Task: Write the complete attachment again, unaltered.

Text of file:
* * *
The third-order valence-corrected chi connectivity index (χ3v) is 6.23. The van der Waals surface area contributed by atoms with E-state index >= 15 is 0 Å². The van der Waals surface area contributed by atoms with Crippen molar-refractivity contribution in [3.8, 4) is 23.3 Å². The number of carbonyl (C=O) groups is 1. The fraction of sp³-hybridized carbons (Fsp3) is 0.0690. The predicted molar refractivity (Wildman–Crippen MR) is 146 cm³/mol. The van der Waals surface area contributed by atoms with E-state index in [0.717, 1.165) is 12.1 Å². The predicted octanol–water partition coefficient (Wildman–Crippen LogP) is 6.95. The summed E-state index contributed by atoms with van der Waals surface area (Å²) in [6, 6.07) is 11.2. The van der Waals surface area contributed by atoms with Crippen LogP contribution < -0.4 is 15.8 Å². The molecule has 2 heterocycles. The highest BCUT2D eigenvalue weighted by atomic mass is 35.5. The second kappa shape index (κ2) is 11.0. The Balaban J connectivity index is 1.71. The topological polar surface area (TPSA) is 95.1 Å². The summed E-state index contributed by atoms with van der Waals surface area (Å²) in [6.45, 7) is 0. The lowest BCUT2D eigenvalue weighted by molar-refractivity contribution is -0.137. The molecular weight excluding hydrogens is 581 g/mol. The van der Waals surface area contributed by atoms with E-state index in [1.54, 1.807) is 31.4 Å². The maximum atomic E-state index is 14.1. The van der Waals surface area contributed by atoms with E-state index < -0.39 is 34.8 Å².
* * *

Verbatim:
The third-order valence-corrected chi connectivity index (χ3v) is 6.23. The van der Waals surface area contributed by atoms with E-state index >= 15 is 0 Å². The van der Waals surface area contributed by atoms with Crippen molar-refractivity contribution in [3.8, 4) is 23.3 Å². The number of carbonyl (C=O) groups is 1. The fraction of sp³-hybridized carbons (Fsp3) is 0.0690. The predicted molar refractivity (Wildman–Crippen MR) is 146 cm³/mol. The van der Waals surface area contributed by atoms with E-state index in [0.717, 1.165) is 12.1 Å². The predicted octanol–water partition coefficient (Wildman–Crippen LogP) is 6.95. The summed E-state index contributed by atoms with van der Waals surface area (Å²) in [6, 6.07) is 11.2. The van der Waals surface area contributed by atoms with Crippen LogP contribution < -0.4 is 15.8 Å². The molecule has 2 heterocycles. The highest BCUT2D eigenvalue weighted by atomic mass is 35.5. The second kappa shape index (κ2) is 11.0. The Balaban J connectivity index is 1.71. The topological polar surface area (TPSA) is 95.1 Å². The summed E-state index contributed by atoms with van der Waals surface area (Å²) in [6.45, 7) is 0. The lowest BCUT2D eigenvalue weighted by molar-refractivity contribution is -0.137. The molecular weight excluding hydrogens is 581 g/mol. The van der Waals surface area contributed by atoms with E-state index in [1.54, 1.807) is 31.4 Å². The maximum atomic E-state index is 14.1. The van der Waals surface area contributed by atoms with E-state index < -0.39 is 34.8 Å².